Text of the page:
07 June 2022, The Tablet

Queen Elizabeth II is a soul 'rooted in trust in God' says cardinal


Cardinal Nichols emphasised the centrality of the Queen’s faith, saying she brought to the country stability and the example of service.


Queen Elizabeth II is a soul 'rooted in trust in God' says cardinal

Princess Anne, the Princess Royal; Prince Edward, Earl of Wessex; James Viscount Severn; Timothy Lawrence & Sophie Countess of Wessex leaving the National Service of Thanksgiving to celebrate the Platinum Jubilee.
Paul Smith/Alamy

Church leaders joined the chorus of congratulation to the Queen for her Platinum Jubilee last weekend.

The Archbishop of Westminster, Cardinal Vincent Nichols, praised the “calmness that she carries always”, arising “from a soul at peace, rooted in a trust in God and inspired by her Christian faith, of which she speaks so eloquently and demonstrates so faithfully”.

He recalled celebrating the Coronation as a seven-year-old in 1953, “the coronation mug and bar of chocolate in its decorated tin box that I received, along with every child”, and watching television for the first time to view the ceremony in Westminster Abbey.

“Today we thank God for all the years of astonishing service that have been given by Her Majesty from that day of her solemn anointing, through times of peace and great sadness, suffering and joy.”

He concluded: “God bless Her Majesty. May we pray for her always.”

Cardinal Nichols was among the ecumenical guests at the service of thanksgiving at St Paul’s on 3 June, alongside the Archbishop of Cardiff George Stack, and the Archbishop of St Andrews and Edinburgh, Leo Cushley. Members of the royal family were welcomed to the cathedral by the Lord Mayor, Vincent Keaveny, a Catholic Dublin-born lawyer.

Speaking to LBC on Saturday, Cardinal Nichols emphasised the centrality of the Queen’s faith to her reign, saying she brought to the country “a stability, a depth and a wonderful example of service – a sense of service that goes beyond self”.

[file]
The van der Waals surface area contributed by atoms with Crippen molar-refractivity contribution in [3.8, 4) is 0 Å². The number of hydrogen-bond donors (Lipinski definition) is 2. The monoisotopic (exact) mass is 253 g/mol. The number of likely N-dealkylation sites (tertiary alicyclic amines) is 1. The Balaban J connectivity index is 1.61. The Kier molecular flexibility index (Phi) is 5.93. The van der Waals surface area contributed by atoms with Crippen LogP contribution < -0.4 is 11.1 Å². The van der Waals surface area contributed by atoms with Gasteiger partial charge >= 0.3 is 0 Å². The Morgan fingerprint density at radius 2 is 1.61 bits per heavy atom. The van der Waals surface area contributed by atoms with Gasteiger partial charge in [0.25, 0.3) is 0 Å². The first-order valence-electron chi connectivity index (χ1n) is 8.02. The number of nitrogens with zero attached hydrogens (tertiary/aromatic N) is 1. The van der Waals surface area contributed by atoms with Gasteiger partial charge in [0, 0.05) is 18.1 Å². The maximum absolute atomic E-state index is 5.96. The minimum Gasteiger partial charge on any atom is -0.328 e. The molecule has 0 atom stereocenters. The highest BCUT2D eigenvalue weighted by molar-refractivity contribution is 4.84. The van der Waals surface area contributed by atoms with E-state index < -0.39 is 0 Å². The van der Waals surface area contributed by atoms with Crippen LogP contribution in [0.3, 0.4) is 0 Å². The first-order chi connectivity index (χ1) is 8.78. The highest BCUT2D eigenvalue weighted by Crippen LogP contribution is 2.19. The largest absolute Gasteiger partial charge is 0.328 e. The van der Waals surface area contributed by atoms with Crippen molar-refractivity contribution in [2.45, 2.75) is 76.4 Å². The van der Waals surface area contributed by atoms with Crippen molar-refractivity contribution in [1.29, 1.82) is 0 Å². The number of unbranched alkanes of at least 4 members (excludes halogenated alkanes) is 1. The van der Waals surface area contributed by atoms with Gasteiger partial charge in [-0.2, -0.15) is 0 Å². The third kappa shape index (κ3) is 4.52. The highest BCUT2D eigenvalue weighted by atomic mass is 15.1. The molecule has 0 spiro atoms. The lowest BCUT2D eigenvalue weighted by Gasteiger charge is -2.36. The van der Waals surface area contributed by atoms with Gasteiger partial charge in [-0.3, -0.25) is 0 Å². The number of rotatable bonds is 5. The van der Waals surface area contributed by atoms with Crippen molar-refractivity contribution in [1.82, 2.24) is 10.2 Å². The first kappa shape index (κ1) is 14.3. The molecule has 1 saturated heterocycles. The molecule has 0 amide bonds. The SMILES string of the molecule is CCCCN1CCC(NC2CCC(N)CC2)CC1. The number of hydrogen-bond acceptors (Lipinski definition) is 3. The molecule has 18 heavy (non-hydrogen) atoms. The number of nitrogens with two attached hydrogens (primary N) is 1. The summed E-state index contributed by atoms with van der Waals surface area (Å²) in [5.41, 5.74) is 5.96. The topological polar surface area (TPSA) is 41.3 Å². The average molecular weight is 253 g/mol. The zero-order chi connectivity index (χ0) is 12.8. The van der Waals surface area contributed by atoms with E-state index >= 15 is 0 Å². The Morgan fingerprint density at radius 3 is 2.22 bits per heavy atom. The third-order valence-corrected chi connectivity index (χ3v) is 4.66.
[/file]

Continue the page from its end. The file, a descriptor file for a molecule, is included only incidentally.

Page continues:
Asked about the appropriateness of festivities amid rising poverty, he said it was right to celebrate “a unique, historic occasion”.

“I don’t think that anybody, I don’t think even the homeless guys around the corner here on Victoria Street, would resent the party of the last two or three days.”

He also affirmed the value of the monarchy in contemporary society: “There is more to life than business.  There is a spirit that we need to keep going, and the Queen and the royal family contribute to that as does her witness to faith in God.”

Other bishops to contribute included the Bishop of Shrewsbury Mark Davies, who said that the Queen embodied St John Henry Newman’s observation that God intends “some divine service” for each baptised person. “Elizabeth II embraced this calling with an unequivocal sense of Christian vocation,” he said in his sermon for Pentecost.

The bishops of England and Wales directed parishes to include an intention for the Queen in the prayers of the faithful in the Masses for Pentecost Sunday, and to recite the “Prayer for the Queen” at the end of Mass.

The prayer asks God that the Queen “may continue to grow in every virtue, that, imbued with your heavenly grace, she may be preserved from all that is harmful and evil and, being blessed with your favour, may, with the Royal Family, come at last into your presence”.

On 2 June, the Pope sent “cordial greetings and good wishes” for the Queen’s official birthday, with “renewed reassurance of my prayers that almighty God will bestow upon you, the members of the Royal Family and all the people of the nation blessings of unity, prosperity, and peace”.


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